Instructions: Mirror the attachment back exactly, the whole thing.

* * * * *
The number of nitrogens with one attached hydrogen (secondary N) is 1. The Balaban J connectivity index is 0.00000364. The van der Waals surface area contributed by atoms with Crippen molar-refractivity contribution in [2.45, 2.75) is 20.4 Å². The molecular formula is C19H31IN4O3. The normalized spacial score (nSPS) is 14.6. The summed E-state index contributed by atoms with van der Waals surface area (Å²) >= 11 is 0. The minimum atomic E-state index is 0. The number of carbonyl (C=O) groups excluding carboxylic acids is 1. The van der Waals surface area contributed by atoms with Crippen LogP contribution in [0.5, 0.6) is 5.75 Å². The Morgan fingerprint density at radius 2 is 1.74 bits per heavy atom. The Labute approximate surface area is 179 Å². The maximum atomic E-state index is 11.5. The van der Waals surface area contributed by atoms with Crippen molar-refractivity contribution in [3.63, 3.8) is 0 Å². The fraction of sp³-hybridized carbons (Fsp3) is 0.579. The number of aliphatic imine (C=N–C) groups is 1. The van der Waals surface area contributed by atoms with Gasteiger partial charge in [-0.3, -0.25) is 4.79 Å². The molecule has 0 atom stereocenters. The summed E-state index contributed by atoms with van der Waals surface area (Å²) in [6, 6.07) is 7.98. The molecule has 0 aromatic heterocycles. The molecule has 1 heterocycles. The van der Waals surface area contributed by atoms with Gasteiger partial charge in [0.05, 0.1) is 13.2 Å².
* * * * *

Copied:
The number of nitrogens with one attached hydrogen (secondary N) is 1. The Balaban J connectivity index is 0.00000364. The van der Waals surface area contributed by atoms with Crippen molar-refractivity contribution in [2.45, 2.75) is 20.4 Å². The molecular formula is C19H31IN4O3. The normalized spacial score (nSPS) is 14.6. The summed E-state index contributed by atoms with van der Waals surface area (Å²) >= 11 is 0. The minimum atomic E-state index is 0. The number of carbonyl (C=O) groups excluding carboxylic acids is 1. The van der Waals surface area contributed by atoms with Crippen LogP contribution in [0.5, 0.6) is 5.75 Å². The Morgan fingerprint density at radius 2 is 1.74 bits per heavy atom. The Labute approximate surface area is 179 Å². The maximum atomic E-state index is 11.5. The van der Waals surface area contributed by atoms with Crippen molar-refractivity contribution in [3.63, 3.8) is 0 Å². The fraction of sp³-hybridized carbons (Fsp3) is 0.579. The number of aliphatic imine (C=N–C) groups is 1. The van der Waals surface area contributed by atoms with Gasteiger partial charge in [-0.3, -0.25) is 4.79 Å². The molecule has 0 atom stereocenters. The summed E-state index contributed by atoms with van der Waals surface area (Å²) in [6, 6.07) is 7.98. The molecule has 0 aromatic heterocycles. The molecule has 1 heterocycles. The van der Waals surface area contributed by atoms with Gasteiger partial charge in [0.05, 0.1) is 13.2 Å².